Spotify’s creator mission was introduced quite recently in the company’s history. It introduced a lot of specific user problems for the company to focus on, such as:
- Managers who want to monitor the performance of their artist’s catalog.
- Musicians who want to promote their music and build an audience.
Thanks to the creator mission, Spotify decided to prioritize this list of goals and focus first and foremost on artists, because artists are the core of Spotify’s product.
Through data, Spotify learned that artists had struggled to quantify success on their platform. So Spotify decided to invent new Key Performance Indicators, thereby reinventing the definition of success as an artist in the 21st century.
They didn’t start with everything
Spotify’s pivot towards delivering meaningful data to artists began with simple stats focused only on audience, song and playlist data. These three buckets formed the core of Spotify’s initial data offering.
Artists also wanted to know where they were appearing and when. These are simple stats that led to Spotify Fan Insights. It was a small fraction of the amount of data Spotify collects. Had they given everything, they would have scared the user away. Sometimes, less is more.
This new platform led to further insight into what artists want, for example, the ability to sell merchandise through the Spotify platform. With these new insights into what is actually important for the artists, Spotify upgraded their simple Fan Insights into Spotify For Artists.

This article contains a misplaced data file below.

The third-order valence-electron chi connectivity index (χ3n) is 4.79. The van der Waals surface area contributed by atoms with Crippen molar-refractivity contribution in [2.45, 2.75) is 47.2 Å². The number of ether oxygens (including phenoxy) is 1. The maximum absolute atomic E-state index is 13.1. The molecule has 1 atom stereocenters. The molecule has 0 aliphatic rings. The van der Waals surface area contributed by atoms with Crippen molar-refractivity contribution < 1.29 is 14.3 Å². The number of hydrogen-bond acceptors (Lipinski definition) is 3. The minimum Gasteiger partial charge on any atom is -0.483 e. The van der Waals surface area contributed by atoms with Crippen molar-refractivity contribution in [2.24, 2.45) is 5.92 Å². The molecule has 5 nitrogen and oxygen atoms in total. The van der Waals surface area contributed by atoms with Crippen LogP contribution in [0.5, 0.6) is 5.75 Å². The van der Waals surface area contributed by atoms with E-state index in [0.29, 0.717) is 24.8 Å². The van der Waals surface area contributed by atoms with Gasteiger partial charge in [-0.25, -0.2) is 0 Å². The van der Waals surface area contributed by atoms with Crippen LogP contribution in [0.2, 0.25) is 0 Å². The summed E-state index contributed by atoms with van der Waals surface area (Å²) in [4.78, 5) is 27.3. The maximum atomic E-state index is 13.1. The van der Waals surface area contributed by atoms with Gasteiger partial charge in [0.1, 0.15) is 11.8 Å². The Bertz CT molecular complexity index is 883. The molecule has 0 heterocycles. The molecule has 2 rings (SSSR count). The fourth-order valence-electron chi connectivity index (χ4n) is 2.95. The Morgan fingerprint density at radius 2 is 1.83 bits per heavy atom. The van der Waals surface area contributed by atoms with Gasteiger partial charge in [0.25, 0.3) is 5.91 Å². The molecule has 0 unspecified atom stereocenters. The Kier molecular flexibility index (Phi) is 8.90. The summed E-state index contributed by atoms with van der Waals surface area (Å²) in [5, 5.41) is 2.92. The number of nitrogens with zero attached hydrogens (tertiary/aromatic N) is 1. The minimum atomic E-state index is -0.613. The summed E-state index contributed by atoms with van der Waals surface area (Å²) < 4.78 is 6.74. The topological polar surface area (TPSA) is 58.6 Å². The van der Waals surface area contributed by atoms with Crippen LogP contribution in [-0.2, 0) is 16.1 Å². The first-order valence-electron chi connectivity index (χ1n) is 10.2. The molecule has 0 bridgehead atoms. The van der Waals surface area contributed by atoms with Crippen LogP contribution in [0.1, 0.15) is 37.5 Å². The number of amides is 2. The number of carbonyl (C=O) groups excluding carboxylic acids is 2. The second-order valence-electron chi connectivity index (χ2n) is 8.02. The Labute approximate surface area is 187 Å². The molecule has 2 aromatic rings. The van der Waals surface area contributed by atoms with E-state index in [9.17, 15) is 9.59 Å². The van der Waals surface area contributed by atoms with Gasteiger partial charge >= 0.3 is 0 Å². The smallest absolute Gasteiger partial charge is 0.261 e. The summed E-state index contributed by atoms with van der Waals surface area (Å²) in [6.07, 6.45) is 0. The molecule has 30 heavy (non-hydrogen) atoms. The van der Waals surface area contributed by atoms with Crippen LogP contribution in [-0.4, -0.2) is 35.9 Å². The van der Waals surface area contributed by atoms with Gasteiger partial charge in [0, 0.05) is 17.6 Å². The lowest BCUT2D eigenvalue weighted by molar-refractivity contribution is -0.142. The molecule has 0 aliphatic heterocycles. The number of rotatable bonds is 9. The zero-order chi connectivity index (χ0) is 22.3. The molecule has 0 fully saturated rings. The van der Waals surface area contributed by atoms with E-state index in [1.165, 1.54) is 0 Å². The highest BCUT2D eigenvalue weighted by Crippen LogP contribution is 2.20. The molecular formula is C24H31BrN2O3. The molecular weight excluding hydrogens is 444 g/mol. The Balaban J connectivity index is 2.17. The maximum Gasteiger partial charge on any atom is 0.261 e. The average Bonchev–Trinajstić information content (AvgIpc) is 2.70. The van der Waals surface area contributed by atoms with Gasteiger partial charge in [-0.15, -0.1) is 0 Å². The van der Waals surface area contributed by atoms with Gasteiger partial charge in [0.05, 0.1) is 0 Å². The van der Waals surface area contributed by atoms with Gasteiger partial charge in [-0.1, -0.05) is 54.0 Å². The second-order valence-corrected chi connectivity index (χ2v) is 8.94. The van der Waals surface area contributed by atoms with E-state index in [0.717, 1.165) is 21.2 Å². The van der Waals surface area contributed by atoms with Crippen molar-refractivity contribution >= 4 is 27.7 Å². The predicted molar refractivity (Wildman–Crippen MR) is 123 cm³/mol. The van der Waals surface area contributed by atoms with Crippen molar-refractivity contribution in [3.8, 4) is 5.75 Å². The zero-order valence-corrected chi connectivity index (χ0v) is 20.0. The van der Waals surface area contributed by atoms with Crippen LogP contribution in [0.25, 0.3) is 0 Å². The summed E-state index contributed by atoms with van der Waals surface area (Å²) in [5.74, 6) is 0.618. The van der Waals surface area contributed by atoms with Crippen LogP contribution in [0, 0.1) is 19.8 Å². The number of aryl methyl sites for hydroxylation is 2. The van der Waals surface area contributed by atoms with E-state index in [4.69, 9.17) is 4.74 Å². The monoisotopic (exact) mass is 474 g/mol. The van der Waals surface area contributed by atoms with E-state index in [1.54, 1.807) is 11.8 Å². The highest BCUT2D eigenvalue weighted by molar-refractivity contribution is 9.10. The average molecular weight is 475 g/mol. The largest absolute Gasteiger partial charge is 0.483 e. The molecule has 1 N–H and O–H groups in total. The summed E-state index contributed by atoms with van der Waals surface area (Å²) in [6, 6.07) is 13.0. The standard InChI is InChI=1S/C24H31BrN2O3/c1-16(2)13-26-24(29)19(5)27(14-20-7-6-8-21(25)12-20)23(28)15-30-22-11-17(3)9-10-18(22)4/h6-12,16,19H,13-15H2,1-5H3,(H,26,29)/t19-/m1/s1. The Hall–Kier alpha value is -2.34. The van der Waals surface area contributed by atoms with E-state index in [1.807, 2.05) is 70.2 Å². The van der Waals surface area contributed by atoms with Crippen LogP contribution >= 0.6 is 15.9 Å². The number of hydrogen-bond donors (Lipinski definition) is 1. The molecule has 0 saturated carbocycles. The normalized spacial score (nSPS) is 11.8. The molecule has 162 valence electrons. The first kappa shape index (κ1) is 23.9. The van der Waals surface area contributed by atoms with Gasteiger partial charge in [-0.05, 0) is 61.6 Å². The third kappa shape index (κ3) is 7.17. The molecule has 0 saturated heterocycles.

MVPs Are Negotiable
Time, effort and value are constantly negotiable. As a Product Manager, it’s down to you to shine a light on these three pieces and show the gains and the costs of each segment. You are the spokesperson for your team. You have to constantly think about their requirements and their restraints, while staying focused on the mission.
When your team puts all their cards on the table, you have to shine a light on the costs/benefits and decide what trade-offs need to be made based on your knowledge of the user, your industry, the pulse you have on the competition, and the user data that you have.
Everything begins with your insight into your user and your knowledge of user behavior.
Use the following tools, and the advice elsewhere in this book, to get you started:
- User research: To understand user behavior. Refer to Ben Babcock’s chapter above for more advice on this.
- Roadmaps: Your MVP is version 1 of your product. Where are you heading from here?
- Prioritization: What matters most, and what comes first?
Meet Jori Bell
Jori Bell is a Product Manager at Spotify. Prior to Spotify, she was a Product Manager all over New York City. She has worked at SoundCloud, Rolling Stone and AOL, Inc. She hails from Chicago and has a soft spot for deep dish pizza. Bell has spearheaded “Spotify for Artists” that allows independent musicians to upload their own music to the platform – a true innovation for a globally leading platform to connect with more users.